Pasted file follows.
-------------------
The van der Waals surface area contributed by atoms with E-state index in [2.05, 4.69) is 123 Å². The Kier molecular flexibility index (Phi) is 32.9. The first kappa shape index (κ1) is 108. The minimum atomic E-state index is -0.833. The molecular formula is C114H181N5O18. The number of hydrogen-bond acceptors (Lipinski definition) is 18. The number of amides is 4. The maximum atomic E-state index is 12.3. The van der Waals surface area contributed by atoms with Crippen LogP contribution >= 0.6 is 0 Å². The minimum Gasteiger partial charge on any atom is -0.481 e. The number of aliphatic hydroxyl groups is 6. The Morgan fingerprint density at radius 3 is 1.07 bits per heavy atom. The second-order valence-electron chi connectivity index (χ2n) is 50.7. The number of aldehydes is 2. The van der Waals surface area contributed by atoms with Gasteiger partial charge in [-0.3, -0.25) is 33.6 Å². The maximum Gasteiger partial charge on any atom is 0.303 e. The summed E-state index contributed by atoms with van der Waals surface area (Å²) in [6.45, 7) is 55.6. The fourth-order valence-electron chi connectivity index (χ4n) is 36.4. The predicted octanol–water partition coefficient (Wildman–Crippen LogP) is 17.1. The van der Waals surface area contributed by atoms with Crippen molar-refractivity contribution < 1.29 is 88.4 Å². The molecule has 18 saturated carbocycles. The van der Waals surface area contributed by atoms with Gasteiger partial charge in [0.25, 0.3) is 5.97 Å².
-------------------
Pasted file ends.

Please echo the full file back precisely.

The van der Waals surface area contributed by atoms with E-state index in [2.05, 4.69) is 123 Å². The Kier molecular flexibility index (Phi) is 32.9. The first kappa shape index (κ1) is 108. The minimum atomic E-state index is -0.833. The molecular formula is C114H181N5O18. The number of hydrogen-bond acceptors (Lipinski definition) is 18. The number of amides is 4. The maximum atomic E-state index is 12.3. The van der Waals surface area contributed by atoms with Crippen LogP contribution >= 0.6 is 0 Å². The minimum Gasteiger partial charge on any atom is -0.481 e. The number of aliphatic hydroxyl groups is 6. The Morgan fingerprint density at radius 3 is 1.07 bits per heavy atom. The second-order valence-electron chi connectivity index (χ2n) is 50.7. The number of aldehydes is 2. The van der Waals surface area contributed by atoms with Gasteiger partial charge in [-0.3, -0.25) is 33.6 Å². The maximum Gasteiger partial charge on any atom is 0.303 e. The summed E-state index contributed by atoms with van der Waals surface area (Å²) in [6.45, 7) is 55.6. The fourth-order valence-electron chi connectivity index (χ4n) is 36.4. The predicted octanol–water partition coefficient (Wildman–Crippen LogP) is 17.1. The van der Waals surface area contributed by atoms with Crippen molar-refractivity contribution < 1.29 is 88.4 Å². The molecule has 18 saturated carbocycles. The van der Waals surface area contributed by atoms with Gasteiger partial charge in [0.25, 0.3) is 5.97 Å².